made in a 1981 interview that draws on this pair of terms.

Man can give himself in saying to the point of poetry - or he can withdraw into the non-saying of lies. Language as saying is an ethical openness to the other; as that which is said - reduced to a fixed identity or synchronized presence - it is an ontological closure of the other.

Saying is the call of, the call to, the other, and the fact of the need and obligation to respond to, and become responsible for, the other, as Levinas had always maintained. It is a quasi-transcendental state beyond being, yet it is also ‘a performative doing’, as Simon Critchley puts it, ‘that cannot be reduced to a constantive description’. It is the site and performance of ethics because of this obligation to respond. It is public, yet it does not communicate anything but the desire to communicate. Thus explained it seems like a philosophical version of interhuman phatic communion that precedes, or in comfortable circumstances replaces, actual informational communication. Indeed Levinas has indicated that passing the time of day about the weather may embody such a gesture. As Levinas explains: ‘Saying opens me to the other before saying what is said.’ We cannot, as in his everyday example, but not reply (even with silence). Yet importantly Levinas recognizes difference as a corollary of such proximity, one which avoids the violence of assimilation, or even the need to express unity with the other. Levinas' earlier sense of the individual as a hostage, committed to response, as a permanent possible substitute for the other, even as a sacrifice to the act of proximity, is re-introduced in this linguistic recasting: saying is a metaphor for what cannot be said; saying makes us into signs of significations without content. It is the gift of openness that is the very ethicality Levinas posits. Yet this cannot be painlessly achieved.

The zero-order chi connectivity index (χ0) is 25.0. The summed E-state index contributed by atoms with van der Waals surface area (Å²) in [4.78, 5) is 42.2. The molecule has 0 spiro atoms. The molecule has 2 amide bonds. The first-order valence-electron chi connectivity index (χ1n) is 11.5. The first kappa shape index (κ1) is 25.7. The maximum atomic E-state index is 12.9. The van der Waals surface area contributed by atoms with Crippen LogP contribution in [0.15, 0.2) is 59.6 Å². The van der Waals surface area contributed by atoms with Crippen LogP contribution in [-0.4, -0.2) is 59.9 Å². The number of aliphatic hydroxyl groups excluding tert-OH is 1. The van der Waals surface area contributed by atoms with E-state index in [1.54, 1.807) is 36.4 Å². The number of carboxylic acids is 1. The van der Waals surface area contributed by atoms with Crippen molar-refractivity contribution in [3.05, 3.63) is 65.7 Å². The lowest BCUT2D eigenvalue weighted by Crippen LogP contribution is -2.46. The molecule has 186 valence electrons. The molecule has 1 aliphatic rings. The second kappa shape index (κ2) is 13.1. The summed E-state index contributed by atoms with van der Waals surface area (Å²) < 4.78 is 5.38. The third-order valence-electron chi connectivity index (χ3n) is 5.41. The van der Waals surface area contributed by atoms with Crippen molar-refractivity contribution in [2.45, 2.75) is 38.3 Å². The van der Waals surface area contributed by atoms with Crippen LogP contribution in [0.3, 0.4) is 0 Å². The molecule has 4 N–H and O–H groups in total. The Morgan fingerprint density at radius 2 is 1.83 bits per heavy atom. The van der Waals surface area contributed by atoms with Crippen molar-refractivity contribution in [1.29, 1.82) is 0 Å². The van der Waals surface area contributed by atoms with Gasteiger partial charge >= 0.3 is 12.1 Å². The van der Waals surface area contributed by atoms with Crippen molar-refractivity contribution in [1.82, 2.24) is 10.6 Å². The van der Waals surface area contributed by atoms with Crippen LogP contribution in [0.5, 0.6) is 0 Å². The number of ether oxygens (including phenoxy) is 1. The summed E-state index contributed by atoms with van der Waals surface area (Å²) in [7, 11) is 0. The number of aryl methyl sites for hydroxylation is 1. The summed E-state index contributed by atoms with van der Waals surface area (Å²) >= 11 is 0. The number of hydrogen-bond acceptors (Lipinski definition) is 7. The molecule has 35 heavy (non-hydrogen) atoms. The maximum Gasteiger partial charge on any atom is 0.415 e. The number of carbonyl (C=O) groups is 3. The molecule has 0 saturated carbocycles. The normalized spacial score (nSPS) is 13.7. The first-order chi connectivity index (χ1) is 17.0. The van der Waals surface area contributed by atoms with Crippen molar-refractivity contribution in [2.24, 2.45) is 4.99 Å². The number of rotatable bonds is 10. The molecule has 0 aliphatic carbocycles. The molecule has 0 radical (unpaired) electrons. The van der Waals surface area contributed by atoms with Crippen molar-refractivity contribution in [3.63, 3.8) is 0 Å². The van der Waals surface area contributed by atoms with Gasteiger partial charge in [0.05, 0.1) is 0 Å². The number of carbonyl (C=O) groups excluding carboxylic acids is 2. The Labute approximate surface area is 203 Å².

This saying can be defined apart from, but is not found other than interwoven with, the said. There is a price to pay; for the saying to appear it has to undergo a betrayal, a ‘subordination of the saying to the said’, to the linguistic system, to ontology. As Robert Eaglestone explains: